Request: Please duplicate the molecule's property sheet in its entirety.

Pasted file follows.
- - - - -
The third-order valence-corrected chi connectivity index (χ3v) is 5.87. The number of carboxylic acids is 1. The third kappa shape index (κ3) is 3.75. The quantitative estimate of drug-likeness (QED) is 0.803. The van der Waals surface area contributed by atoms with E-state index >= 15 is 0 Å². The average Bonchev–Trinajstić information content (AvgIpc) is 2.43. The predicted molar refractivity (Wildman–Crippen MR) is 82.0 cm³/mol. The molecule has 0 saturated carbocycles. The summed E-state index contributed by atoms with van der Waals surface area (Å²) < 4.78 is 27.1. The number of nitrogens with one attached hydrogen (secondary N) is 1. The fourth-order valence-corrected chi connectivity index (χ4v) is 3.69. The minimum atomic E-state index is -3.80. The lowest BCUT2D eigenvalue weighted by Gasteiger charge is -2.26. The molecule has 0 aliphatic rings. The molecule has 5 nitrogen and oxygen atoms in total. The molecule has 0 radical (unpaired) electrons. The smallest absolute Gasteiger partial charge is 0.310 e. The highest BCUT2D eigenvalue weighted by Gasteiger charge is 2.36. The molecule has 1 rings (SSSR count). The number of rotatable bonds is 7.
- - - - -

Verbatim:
The third-order valence-corrected chi connectivity index (χ3v) is 5.87. The number of carboxylic acids is 1. The third kappa shape index (κ3) is 3.75. The quantitative estimate of drug-likeness (QED) is 0.803. The van der Waals surface area contributed by atoms with E-state index >= 15 is 0 Å². The average Bonchev–Trinajstić information content (AvgIpc) is 2.43. The predicted molar refractivity (Wildman–Crippen MR) is 82.0 cm³/mol. The molecule has 0 saturated carbocycles. The summed E-state index contributed by atoms with van der Waals surface area (Å²) < 4.78 is 27.1. The number of nitrogens with one attached hydrogen (secondary N) is 1. The fourth-order valence-corrected chi connectivity index (χ4v) is 3.69. The minimum atomic E-state index is -3.80. The lowest BCUT2D eigenvalue weighted by Gasteiger charge is -2.26. The molecule has 0 aliphatic rings. The molecule has 5 nitrogen and oxygen atoms in total. The molecule has 0 radical (unpaired) electrons. The smallest absolute Gasteiger partial charge is 0.310 e. The highest BCUT2D eigenvalue weighted by Gasteiger charge is 2.36. The molecule has 1 rings (SSSR count). The number of rotatable bonds is 7.